April May June 2011

worldD E P A R T M E N T S

with Carolyn Macomber

Filtered by my worldview


Sovereignty. I kept hearing that word. Everyone in the “Sunday church” I was attending seemed to understand what sovereignty meant—but I didn’t have a clue. The definition, I thought, must be important or I wouldn’t keep hearing that word over and over and over again.

Slowly I began to piece together the biblical meaning of sovereignty, and what I found completely blew apart my Adventist “great controversy worldview”.

As I read Scripture, passages began to jump out at me: Daniel 2:21, Job 38-41, Psalms 139:16, Psalms 139, Acts 17:26, Revelation 1:8, 18, and more. Sovereignty meant having supreme authority and power. A “sovereign” was not subject to anyone or anything.

In my previous Adventist worldview, God was not sovereign but was subject to many things: watching universes, man’s freedom of choice, and men’s ability to keep God’s law so that God could be vindicated. Satan and God were in a wrestling match, and I felt the outcome depended on me.

Every part of my life was filtered through the “great controversy worldview”. I lived in perpetual angst and anxiousness—God’s law and character were counting on me!


My worldview changes

As my worldview began to change, I wrestled with whether I would submit my understanding to Scripture. God wasn’t subject to anyone! I began to wonder: did that make me a chess piece in a cruel game of war? Finally, I had to submit my mind to what Scripture said. God is sovereign and Satan and his powers were subject to our creator God (Col. 1). I couldn’t answer all the questions created by God’s sovereignty, but I could trust Him.

In spite of the whirling “great controversy milieu” in my head, I was beginning to view God as bigger and more powerful than I had ever imagined. No wonder men in the Bible fell to the ground as if dead when they came in contact with Him (Rev. 1:17, Gen. 17:3, Num. 16:22, Ez. 1:28, Acts 9:24)!

What really blew me away, though, was this: a sovereign God stepped into time and space and paid for my life. This God who was subject to no one and nothing loved me to the point of entering His creation and redeeming me (Phil. 2:5-11). God’s sovereignty began to give me a peace and rest in my spirit that I had never known before. Nothing that happened in my life would be a surprise to God (Ps. 139:16, Acts 17: 24-31).

I recently browsed through my old junior high reading books to see how my worldview had been shaped. In the Seventh-day Adventist Advanced Reading Program, Book IV, among classic stories and poems, are excerpts from Ellen G. White’s writings. Here is one from pp. 229–230:

“There is a satanic force propelling the Sunday movement, but it is concealed … Satan has caused the change of the Sabbath in the hope of carrying out his purpose for the defeat of God’s plans … The man of sin (Satan), … will cause laws to be made enforcing the observance of the first day of the week. But God’s people are to stand firm for Him. And the Lord will work in their behalf, showing plainly that He is the God of gods” (excerpted from The SDA Bible Commentary, Ellen G. White comments on Rev. 13:11-17, p. 975).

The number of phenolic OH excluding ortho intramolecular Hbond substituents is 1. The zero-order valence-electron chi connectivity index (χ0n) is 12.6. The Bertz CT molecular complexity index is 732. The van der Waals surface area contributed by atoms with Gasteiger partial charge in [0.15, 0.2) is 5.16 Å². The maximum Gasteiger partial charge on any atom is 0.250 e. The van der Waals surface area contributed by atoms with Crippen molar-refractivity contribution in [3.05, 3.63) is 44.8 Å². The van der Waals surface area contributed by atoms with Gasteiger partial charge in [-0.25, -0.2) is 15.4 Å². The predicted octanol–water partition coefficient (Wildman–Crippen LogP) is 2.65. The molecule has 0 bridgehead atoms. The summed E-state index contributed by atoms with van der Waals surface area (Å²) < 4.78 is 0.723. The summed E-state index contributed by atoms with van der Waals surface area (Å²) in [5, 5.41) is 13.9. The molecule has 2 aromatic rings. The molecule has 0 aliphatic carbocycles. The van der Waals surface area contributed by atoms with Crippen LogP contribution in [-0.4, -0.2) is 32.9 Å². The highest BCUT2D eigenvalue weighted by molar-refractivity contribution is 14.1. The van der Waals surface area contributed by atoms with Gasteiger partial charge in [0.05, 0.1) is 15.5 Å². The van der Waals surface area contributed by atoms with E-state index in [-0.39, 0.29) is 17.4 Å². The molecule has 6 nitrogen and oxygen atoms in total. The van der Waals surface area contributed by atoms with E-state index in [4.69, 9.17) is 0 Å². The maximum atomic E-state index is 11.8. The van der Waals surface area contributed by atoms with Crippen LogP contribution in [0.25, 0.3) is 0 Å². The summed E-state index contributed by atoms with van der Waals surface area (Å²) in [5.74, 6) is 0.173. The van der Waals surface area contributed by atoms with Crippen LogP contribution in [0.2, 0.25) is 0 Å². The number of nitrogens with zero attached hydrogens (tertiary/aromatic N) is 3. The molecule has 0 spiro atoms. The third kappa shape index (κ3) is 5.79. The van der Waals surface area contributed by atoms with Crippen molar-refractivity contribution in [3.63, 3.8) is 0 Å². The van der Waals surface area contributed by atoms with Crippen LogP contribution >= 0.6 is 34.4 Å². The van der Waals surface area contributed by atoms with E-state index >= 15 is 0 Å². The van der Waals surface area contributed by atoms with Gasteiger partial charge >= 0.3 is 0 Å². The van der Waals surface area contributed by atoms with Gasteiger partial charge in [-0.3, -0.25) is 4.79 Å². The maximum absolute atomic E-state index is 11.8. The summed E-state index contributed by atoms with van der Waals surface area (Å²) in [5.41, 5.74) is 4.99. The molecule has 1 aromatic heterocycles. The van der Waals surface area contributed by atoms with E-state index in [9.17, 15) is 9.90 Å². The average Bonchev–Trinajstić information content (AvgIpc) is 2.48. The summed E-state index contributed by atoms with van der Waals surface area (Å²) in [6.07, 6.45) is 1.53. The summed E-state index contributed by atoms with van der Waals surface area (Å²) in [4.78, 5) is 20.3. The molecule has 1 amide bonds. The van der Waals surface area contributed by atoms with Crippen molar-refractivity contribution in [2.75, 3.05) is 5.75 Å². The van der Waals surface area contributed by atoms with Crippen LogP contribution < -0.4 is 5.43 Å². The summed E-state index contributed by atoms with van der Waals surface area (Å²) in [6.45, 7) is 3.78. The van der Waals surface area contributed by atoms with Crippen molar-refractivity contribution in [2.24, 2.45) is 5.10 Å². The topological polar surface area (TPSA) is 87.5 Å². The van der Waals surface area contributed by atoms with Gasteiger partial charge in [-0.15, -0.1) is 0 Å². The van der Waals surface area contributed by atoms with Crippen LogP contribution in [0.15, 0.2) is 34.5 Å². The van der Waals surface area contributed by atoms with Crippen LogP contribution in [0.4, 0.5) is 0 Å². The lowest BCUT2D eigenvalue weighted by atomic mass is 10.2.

The next two articles in this reader are by Ellen White. Notice how the thought processes are strung together from this excerpt on p. 233:

Referring to the last days when voices are heard saying, “here is truth”, "…the burden of many is to unsettle the foundation of our faith which has led us from the churches and from the world to stand as a peculiar people in the world, … the Holy Ghost has accompanied the presentation of the truth.” To deny this Sabbath/Sunday “truth” is to “place us in that company who have departed from the faith, giving heed to seducing spirits” (Selected Messages, book 2, pp. 387, 388.)


Sunday fear

This fear of worshiping on Sunday is part of that “great controversy worldview”. For an Adventist, the battle of good vs. evil includes his standing up for worshiping on Saturday rather than Sunday.

The Adventist worldview is many-tentacled and deep. In brief, however, it separates a person from other Christians. It misuses Scripture; it makes God’s reputation subject to people’s ability to keep the law, and it identifies Saturday worship as the sign of the seal of God.

I am thankful that God is sovereign. The Holy Spirit is His seal on me. Jesus is sovereign over evil and Satan, and he fully paid my debt of sin.

I CAN trust God’s goodness, and I praise Him for my new, biblical worldview. He reigns! †


Life Assurance Ministries

Copyright 2011 Life Assurance Ministries, Inc., Casa Grande, Arizona, USA. All rights reserved. Revised July 27, 2011. Contact email:

Carolyn Macomber was a doctoral student at Andrews University when she discovered inconsistencies between Adventism and the Bible. She withdrew her membership from the Seventh-day Adventist Church in 2009. She is a member of The Chapel Evangelical Free Church in St. Joseph, Michigan, where she is the leader of a Former Adventist Fellowship. She teaches at an inner city private school in Benton Harbor, Michigan, and this next year she will be a small group leader for Bible Study Fellowship in Granger, Indiana. She will share her discoveries in this column, and you can read her experiences of processing out of Adventism into the Christian community at her blog or watch her testimony HERE.


For an Adventist, the battle